Coppens Wild Zouaves

The men of the 1st Battalion Louisiana Zouaves were as infamous as their counterparts in W heat's Tigers. The unit was founded by George Auguste Gaston de Coppens, a leading New Orleans socialite who was authorised to raise his battalion by Confederate adjutant General Samuel Cooper. Coppens came from a noble French family, so it was natural that he should want his regiment to be Zouaves. His plans happily coincided with a theatre troupe proudly calling themselves the lukennau Zouaves, who appeared on stage in New Orleans, setting the Gallic blood of many men in the city racing.

Coppens had the kind of reckless character appreciated by Zouaves. Before the war he had built up a formidable reputation as a duellist, fighting one affair of honour with opera critic F.milc Bozonicr. The latter had accused Coppens of making rude noises during a performance by two of his favourite opera singers, and called Coppens out. They engaged in a swordfight outside New Orleans. Coppens received a slash across his check, but won the duel, seriously wounding Bozonicr.

The command structure of Coppens' Zouaves was v ery much a family affair. One of his brothers became a company commander, while another brother signed up as a sergeant. Coppens senior, Baron Auguste de Coppens, became the battalion's quartermaster. Some of the other officers of Coppens' battalion had wide military experience. Major Waldemar Hy lcsted, a former Swiss citizen,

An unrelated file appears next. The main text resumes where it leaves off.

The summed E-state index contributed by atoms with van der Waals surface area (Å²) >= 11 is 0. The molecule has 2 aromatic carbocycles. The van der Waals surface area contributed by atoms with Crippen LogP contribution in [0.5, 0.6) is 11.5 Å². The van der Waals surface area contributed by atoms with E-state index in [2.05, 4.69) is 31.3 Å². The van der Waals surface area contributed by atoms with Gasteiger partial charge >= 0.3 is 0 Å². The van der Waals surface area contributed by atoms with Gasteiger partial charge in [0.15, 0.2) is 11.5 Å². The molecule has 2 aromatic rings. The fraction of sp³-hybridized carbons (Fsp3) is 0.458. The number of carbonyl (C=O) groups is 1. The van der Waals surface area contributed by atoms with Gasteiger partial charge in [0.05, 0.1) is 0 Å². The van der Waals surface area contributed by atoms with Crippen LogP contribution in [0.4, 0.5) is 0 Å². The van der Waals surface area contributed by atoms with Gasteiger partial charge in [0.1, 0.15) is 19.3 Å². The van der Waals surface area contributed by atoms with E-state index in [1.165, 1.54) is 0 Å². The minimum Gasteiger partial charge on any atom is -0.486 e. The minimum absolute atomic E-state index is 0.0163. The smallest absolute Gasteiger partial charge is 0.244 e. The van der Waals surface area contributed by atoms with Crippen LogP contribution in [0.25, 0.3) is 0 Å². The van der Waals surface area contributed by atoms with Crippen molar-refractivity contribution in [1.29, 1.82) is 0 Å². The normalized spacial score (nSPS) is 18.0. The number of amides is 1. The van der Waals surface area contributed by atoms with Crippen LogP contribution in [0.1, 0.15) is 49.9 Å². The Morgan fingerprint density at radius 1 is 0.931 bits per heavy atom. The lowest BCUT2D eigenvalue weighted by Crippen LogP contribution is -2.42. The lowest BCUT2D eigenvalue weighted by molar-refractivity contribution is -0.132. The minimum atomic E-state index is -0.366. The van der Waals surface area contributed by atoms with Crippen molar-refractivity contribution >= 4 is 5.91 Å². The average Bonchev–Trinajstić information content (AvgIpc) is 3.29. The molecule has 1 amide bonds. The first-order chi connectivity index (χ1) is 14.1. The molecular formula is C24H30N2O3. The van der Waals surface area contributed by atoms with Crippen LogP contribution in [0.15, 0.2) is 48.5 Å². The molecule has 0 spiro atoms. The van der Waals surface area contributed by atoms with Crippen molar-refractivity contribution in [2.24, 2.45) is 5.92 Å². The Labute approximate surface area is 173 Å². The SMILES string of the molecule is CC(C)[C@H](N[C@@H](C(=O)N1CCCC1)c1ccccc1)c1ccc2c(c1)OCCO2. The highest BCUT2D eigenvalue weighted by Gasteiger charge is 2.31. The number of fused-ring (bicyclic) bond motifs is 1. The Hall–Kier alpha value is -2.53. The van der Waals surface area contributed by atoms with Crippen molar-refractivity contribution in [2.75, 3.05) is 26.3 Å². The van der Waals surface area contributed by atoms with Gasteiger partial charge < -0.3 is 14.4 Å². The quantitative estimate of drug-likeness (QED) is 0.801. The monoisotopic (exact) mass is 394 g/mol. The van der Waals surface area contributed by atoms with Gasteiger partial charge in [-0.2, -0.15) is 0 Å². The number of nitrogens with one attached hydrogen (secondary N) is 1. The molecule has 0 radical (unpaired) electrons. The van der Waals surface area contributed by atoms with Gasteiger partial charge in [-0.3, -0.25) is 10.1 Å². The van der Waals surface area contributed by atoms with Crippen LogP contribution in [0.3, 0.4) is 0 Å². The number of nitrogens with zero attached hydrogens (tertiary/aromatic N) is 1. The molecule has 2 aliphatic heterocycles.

The keystone Zntitives of the 7(>th I'ennsylvania saw war on two fronts in both the western anil eastern theatres. They liatl a particularly attractive uniform with a light grey 'false vest' shown particularly well by the sergeant with his jacket open shown here. On his sleeve he has a veteran's stripe, in recognition that he signed up again after his term oj service expired. I Michael J. McAfee)

Tiger Jackets Trimmed With Red

Sergeant Mieltael Lawn of the 95th Pennsylvania wears the regiment's simple hut distinctive red-trimmed jacket and on the tup oj his kepi is a I / ('nips badge. Jackets oj similar design were worn by the 72nd and 23rd Pennsylvania. The hall buttons down the front of the 95th's jackets closely resembled the buttons designed by Ellsworth for the I nited States Z.ouave Cadets. (Michael J. McAfee)

Sergeant Mieltael Lawn of the 95th Pennsylvania wears the regiment's simple hut distinctive red-trimmed jacket and on the tup oj his kepi is a I / ('nips badge. Jackets oj similar design were worn by the 72nd and 23rd Pennsylvania. The hall buttons down the front of the 95th's jackets closely resembled the buttons designed by Ellsworth for the I nited States Z.ouave Cadets. (Michael J. McAfee)